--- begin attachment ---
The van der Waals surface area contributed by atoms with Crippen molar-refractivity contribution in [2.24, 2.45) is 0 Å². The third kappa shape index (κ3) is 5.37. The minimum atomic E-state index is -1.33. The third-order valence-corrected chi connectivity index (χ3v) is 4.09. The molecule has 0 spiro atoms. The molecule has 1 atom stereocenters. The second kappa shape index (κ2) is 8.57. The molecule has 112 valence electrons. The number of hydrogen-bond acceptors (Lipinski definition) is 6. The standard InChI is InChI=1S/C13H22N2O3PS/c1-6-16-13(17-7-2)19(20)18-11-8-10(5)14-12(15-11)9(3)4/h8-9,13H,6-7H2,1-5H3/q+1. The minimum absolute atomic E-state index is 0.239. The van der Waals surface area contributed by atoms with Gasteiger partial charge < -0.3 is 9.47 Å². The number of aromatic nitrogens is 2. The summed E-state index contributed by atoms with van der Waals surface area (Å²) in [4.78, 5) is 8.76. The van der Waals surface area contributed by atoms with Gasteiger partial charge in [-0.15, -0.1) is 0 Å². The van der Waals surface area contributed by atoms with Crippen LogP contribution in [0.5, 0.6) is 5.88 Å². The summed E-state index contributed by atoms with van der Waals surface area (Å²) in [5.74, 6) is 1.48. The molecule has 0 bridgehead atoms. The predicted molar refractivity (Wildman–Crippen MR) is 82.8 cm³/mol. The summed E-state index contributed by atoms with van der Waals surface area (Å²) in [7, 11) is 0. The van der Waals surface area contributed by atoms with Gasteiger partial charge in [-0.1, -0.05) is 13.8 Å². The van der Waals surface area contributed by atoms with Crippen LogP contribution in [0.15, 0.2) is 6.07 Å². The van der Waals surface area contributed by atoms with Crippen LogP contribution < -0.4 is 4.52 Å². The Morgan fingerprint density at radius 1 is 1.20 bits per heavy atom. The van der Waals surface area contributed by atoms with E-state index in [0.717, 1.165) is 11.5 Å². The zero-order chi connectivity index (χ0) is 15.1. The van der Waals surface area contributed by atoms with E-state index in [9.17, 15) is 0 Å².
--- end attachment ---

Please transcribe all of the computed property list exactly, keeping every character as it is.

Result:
The van der Waals surface area contributed by atoms with Crippen molar-refractivity contribution in [2.24, 2.45) is 0 Å². The third kappa shape index (κ3) is 5.37. The minimum atomic E-state index is -1.33. The third-order valence-corrected chi connectivity index (χ3v) is 4.09. The molecule has 0 spiro atoms. The molecule has 1 atom stereocenters. The second kappa shape index (κ2) is 8.57. The molecule has 112 valence electrons. The number of hydrogen-bond acceptors (Lipinski definition) is 6. The standard InChI is InChI=1S/C13H22N2O3PS/c1-6-16-13(17-7-2)19(20)18-11-8-10(5)14-12(15-11)9(3)4/h8-9,13H,6-7H2,1-5H3/q+1. The minimum absolute atomic E-state index is 0.239. The van der Waals surface area contributed by atoms with Gasteiger partial charge < -0.3 is 9.47 Å². The number of aromatic nitrogens is 2. The summed E-state index contributed by atoms with van der Waals surface area (Å²) in [4.78, 5) is 8.76. The van der Waals surface area contributed by atoms with Gasteiger partial charge in [-0.15, -0.1) is 0 Å². The van der Waals surface area contributed by atoms with Crippen LogP contribution in [0.5, 0.6) is 5.88 Å². The summed E-state index contributed by atoms with van der Waals surface area (Å²) in [5.74, 6) is 1.48. The molecule has 0 bridgehead atoms. The predicted molar refractivity (Wildman–Crippen MR) is 82.8 cm³/mol. The summed E-state index contributed by atoms with van der Waals surface area (Å²) in [7, 11) is 0. The van der Waals surface area contributed by atoms with Gasteiger partial charge in [-0.1, -0.05) is 13.8 Å². The van der Waals surface area contributed by atoms with Crippen LogP contribution in [0.15, 0.2) is 6.07 Å². The van der Waals surface area contributed by atoms with Crippen LogP contribution < -0.4 is 4.52 Å². The Morgan fingerprint density at radius 1 is 1.20 bits per heavy atom. The van der Waals surface area contributed by atoms with E-state index in [0.717, 1.165) is 11.5 Å². The zero-order chi connectivity index (χ0) is 15.1. The van der Waals surface area contributed by atoms with E-state index in [9.17, 15) is 0 Å².